Neuroscientist Thomas Deuel, an assistant professor of Neurology at the University of Washington who practices at the Swedish Neuroscience Institute in Seattle, agrees that cannabis doesn’t cause these illnesses. Rather, he says, it can exacerbate whatever underlying condition is already present—which at the extreme end can be schizophrenia, bipolarity, and depression.

“If you’re smoking a lot of pot, you’re lowering the threshold” for schizophrenia, Deuel said. Teenagers with an underlying predisposition may hasten the onset of the disease with heavy cannabis use. “Smoking pot might set it off, but it doesn’t cause schizophrenia,” he explained. Schizophrenia typically becomes apparent in the early-to-mid-twenties, an age when many people are trying cannabis.


Schizophrenia May Lead to Cannabis Use, Not the Other Way Around

Sub-psychotic reactions

What about those who aren’t at risk for schizophrenia? Do some people have a greater underlying disposition to react negatively to cannabis use?

Science can’t yet tell us. Deuel says it’s not clear why some of us experience a panic attack when consuming cannabis, and others don’t. “Some people get paranoid and some people don’t,” he says. “We don’t know why.”

But there are some potential remedies for bad trips, some of which would surprise you and which I’d wish I’d known about years ago.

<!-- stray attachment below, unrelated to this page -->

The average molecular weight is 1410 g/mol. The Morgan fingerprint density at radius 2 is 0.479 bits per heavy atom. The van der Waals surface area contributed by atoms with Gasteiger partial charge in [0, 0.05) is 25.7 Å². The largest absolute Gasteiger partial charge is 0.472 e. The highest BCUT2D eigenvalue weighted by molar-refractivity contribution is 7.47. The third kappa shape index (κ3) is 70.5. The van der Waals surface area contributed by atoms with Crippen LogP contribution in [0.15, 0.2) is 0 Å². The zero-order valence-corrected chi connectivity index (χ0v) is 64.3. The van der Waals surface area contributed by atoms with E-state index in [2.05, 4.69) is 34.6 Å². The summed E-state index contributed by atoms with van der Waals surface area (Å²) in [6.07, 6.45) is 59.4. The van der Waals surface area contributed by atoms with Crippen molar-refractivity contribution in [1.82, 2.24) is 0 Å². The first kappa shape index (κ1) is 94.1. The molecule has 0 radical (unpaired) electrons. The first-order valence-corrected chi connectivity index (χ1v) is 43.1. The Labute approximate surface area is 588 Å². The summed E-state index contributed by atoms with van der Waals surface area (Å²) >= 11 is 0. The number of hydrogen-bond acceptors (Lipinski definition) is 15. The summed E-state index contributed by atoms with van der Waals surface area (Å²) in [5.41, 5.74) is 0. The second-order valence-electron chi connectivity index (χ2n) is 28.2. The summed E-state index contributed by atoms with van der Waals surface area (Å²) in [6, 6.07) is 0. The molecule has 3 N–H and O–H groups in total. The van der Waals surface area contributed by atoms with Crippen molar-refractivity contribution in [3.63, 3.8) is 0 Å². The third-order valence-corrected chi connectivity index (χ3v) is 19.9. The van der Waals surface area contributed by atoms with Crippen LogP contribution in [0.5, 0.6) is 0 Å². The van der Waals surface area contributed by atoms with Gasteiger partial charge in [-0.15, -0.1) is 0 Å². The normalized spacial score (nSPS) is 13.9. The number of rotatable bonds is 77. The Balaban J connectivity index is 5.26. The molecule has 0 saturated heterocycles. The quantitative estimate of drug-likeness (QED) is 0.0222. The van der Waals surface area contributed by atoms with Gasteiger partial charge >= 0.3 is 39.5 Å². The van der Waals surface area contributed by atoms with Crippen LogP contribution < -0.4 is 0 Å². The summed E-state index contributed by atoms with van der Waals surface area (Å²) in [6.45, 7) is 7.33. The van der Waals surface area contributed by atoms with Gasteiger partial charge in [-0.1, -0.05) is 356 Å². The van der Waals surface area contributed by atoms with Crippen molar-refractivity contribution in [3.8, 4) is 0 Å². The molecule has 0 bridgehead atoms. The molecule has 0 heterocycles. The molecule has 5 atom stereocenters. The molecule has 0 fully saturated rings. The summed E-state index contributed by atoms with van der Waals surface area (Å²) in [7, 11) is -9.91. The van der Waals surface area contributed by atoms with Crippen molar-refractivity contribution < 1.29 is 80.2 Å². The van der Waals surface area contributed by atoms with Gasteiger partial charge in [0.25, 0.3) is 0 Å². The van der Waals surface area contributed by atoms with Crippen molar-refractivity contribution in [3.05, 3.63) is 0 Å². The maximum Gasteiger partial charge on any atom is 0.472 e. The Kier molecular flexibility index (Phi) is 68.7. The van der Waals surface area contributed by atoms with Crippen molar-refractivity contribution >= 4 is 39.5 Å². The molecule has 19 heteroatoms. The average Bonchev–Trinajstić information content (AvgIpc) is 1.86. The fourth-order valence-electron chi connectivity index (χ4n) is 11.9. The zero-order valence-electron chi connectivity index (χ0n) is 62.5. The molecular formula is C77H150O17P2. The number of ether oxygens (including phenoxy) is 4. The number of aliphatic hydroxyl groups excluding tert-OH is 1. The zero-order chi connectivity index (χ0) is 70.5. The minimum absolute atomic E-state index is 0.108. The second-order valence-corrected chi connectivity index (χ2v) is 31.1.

Pharmaceutical anxiety drugs

Deuel said that if someone comes to the ER, if they just appear to be suffering from anxiety, medical professionals might give Ativan or another type of anxiety medication in the benzodiazepines family like Valium to calm them down.

“That will calm people down in terms of anxiety and paranoia, but it’s not a real antidote,” Deuel said, adding that if a person is freaking out they should limit stimulation—a quiet, dimly lit room with friends and familiar faces is best.

A real psychotic break, he said, would require stronger drugs and may take weeks to fade.


Predicting Cannabis Strain Effects From THC and CBD Levels

What about CBD?

Backes’ tip is to not let the freak out happen in the first place. He suggests pre-dosing with CBD. A well-worn trope is that today’s cannabis is not your parent’s weed. With the exception of countries that bred cannabis for hashish, most cannabis grown in the last twenty years was high in THC, with little to no CBD present.

There’s some good evidence that CBD basically works like the seatbelt for THC.

“There’s some evidence to back it up from some good scientists in several countries that CBD basically works like the seatbelt for THC,” Backes says. “And so what happened is when we bred all the CBD out, we basically made the car go really, really fast and removed the seatbelt.”